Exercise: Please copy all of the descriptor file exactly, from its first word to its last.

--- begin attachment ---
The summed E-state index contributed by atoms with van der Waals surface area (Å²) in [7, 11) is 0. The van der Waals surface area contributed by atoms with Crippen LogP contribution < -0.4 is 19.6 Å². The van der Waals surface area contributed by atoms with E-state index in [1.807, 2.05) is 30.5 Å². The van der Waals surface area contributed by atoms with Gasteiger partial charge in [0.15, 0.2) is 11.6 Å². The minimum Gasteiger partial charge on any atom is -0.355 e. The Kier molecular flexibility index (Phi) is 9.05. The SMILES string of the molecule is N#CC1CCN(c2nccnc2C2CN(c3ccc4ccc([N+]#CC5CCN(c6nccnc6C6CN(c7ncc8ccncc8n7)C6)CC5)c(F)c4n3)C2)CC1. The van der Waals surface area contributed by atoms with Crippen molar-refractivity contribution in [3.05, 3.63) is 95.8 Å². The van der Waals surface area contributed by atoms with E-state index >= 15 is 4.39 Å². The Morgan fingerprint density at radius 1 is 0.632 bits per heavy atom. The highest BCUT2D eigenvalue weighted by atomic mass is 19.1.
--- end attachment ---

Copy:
The summed E-state index contributed by atoms with van der Waals surface area (Å²) in [7, 11) is 0. The van der Waals surface area contributed by atoms with Crippen LogP contribution < -0.4 is 19.6 Å². The van der Waals surface area contributed by atoms with E-state index in [1.807, 2.05) is 30.5 Å². The van der Waals surface area contributed by atoms with Gasteiger partial charge in [0.15, 0.2) is 11.6 Å². The minimum Gasteiger partial charge on any atom is -0.355 e. The Kier molecular flexibility index (Phi) is 9.05. The SMILES string of the molecule is N#CC1CCN(c2nccnc2C2CN(c3ccc4ccc([N+]#CC5CCN(c6nccnc6C6CN(c7ncc8ccncc8n7)C6)CC5)c(F)c4n3)C2)CC1. The van der Waals surface area contributed by atoms with Crippen molar-refractivity contribution in [3.05, 3.63) is 95.8 Å². The van der Waals surface area contributed by atoms with E-state index >= 15 is 4.39 Å². The Morgan fingerprint density at radius 1 is 0.632 bits per heavy atom. The highest BCUT2D eigenvalue weighted by atomic mass is 19.1.